“The Green Chair” by Marilyn Sears Bourbon

This game is not new. It certainly isn’t one we can call ours, either. But it’s one my brother and I have played every time an occasion calls for it: when our mother died, our sister, my brother’s best friend, Mike, and so on. Though I have to admit, it feels less and less like a game the more we play it.

The first time—when Ma died—we were in our basement. I was sixteen and John was eighteen. We sat opposite each other on stools at an old fold-up poker table. A bottle of Crown Royal was the centerpiece. I hadn’t had very much, but John was about six shots deep. I could smell him. I sensed the stupor he’d fallen into, like a kid slipping off the end of a dock into deep, dark water. The whiff of his breath just about caused the boot in my stomach to kick up anything and everything I’d eaten that day.

“You ready?” he stammered. The sound of his shot glass coming down on hard plastic snapped my brain like a slingshot. I considered for a long, hard moment what my answer should be. After all, this was the first time we’d played.

“Yeah,” I said, steeling myself, “I am.”

I saw the quick glint of silver as John slid the gun off the table—our father’s .357 Magnum. Smith and Wesson. Hell of a gun. Dad only let us fire it a handful of times out on the shooting range in Albion.

“Cameron,” my Dad would say to me, “hold that thing tighter. It’s got a kickback. Don’t fuck around.”

I’d look back at him to affirm with a “badass” sneer. “Okay,” I’d say.

When John first proposed that we get shitfaced and play Russian roulette, to “commemorate the dead”, Dad’s voice ricocheted off the walls of my skull. “Don’t fuck around.” The words lingered like wisps of smoke, dissipated, and I told John I was ready. Ready to twist the cylinder, to rest my teeth gently on the barrel, for that rush of adrenaline as the hammer either ends you, or frees you. I was ready to fuck around.

Since there were just two of us, and the gun could hold seven rounds, our rules were this; one bullet, two turns each. The rules haven’t changed.

The first time we played was nine years ago. After John took the bullet out of the gun, I was pretty pleased with myself that I’d beaten the odds. I was happy for John, too, of course, but as we’ve lost people, the odds have increased. And they’ve only increased because the people we’ve lost aren’t as close to us. They aren’t family or friends. Sometimes they’re just people that John has read about in the obits. If I’m in town and John’s in the mood to get really drunk—which he usually is—somehow he’ll convince me to play.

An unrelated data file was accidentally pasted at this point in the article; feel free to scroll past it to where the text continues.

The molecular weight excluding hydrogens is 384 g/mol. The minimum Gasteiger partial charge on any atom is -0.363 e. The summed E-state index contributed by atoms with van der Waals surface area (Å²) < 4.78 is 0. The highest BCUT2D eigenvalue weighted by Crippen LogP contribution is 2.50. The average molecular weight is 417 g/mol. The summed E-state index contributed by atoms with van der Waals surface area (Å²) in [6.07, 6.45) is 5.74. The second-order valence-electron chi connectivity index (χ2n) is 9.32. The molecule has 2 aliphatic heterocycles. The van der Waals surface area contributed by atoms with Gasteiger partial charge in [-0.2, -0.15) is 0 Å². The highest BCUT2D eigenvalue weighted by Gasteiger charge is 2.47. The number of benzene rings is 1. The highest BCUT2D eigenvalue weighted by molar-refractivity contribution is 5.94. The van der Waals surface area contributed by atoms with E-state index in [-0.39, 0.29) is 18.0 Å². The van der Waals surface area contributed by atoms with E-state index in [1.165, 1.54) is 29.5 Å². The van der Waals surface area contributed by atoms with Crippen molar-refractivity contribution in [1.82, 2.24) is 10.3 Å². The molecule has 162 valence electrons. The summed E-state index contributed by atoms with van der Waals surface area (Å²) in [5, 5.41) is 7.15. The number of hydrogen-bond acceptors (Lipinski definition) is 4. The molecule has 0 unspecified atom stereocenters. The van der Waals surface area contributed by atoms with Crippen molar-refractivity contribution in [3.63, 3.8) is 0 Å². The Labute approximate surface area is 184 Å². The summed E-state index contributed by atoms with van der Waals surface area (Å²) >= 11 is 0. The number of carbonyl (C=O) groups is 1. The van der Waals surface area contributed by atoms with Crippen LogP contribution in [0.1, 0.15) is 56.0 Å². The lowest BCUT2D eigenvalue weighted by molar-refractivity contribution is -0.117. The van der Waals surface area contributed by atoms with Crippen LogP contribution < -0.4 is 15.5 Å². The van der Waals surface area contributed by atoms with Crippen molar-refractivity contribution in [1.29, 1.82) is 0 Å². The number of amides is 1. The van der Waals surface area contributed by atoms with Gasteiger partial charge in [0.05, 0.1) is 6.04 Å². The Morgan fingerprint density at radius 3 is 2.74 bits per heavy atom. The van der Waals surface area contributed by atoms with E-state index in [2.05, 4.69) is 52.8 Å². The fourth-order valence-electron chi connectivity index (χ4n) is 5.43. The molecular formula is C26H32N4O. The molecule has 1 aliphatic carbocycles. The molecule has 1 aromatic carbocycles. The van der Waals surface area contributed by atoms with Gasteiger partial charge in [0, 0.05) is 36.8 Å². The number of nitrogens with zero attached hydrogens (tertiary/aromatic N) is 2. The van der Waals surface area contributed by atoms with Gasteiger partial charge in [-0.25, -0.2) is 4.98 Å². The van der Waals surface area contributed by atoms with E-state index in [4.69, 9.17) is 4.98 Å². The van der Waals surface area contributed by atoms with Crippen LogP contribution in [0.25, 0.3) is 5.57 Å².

But this evening we’re not in a basement. We’re outside at Colby’s campus, up on one of the hills behind the track field, tucked out of sight. This is a popular spot for immigrant girls with glamorized perceptions of American boys to smoke weed and take risks. A popular spot to gamble.

John is taking swigs off a small flask full of something, probably rum or whiskey.

“Cam?” He offers me the drink.

“No thanks,” I say.

I look up at the clouds rolling by before us. Little tufts, like acid pink cotton balls are sweeping out in rows. I don’t think John notices them.


We sit there for a few hours, not saying much, as the sky turns ink black. No one will see us up here. John is sitting a little ways away from me, fiddling with the gun and probably loading its one solemn bullet.

I hear the snap of the cylinder locking into place. A pause. Then the click of the trigger, the hammer. I hear John exhale.

“You didn’t even say we were starting,” I say, agitated.

He takes another swig off the flask and hands me the gun. “Your turn.”

I spin the cylinder and pull the trigger. Click. My exhalation of relief isn’t as smooth as John’s—it shudders a little as I hand him back the revolver. He immediately starts his turn, but I stop him.

“John, why do we still do this?” I’m not really expecting a solid answer. “We’re not stupid kids anymore. We didn’t even know this woman.”

He sips his drink. “I just like an excuse to play, I guess.”


“For fuck’s sake, John!” I look over at him, his silhouette in the thick night. He doesn’t say anything.


“John, stop, listen to me!”


My heart pounds against my ribcage as I hustle over to him on my knees, ready to wrestle the gun away from his hand. As I’m struggling to get hold of it, click, he manages to pull the trigger two more times. Click. I’m about to yell, when I realize he’s taken seven potential shots. But there are no shots. No blood. Nothing.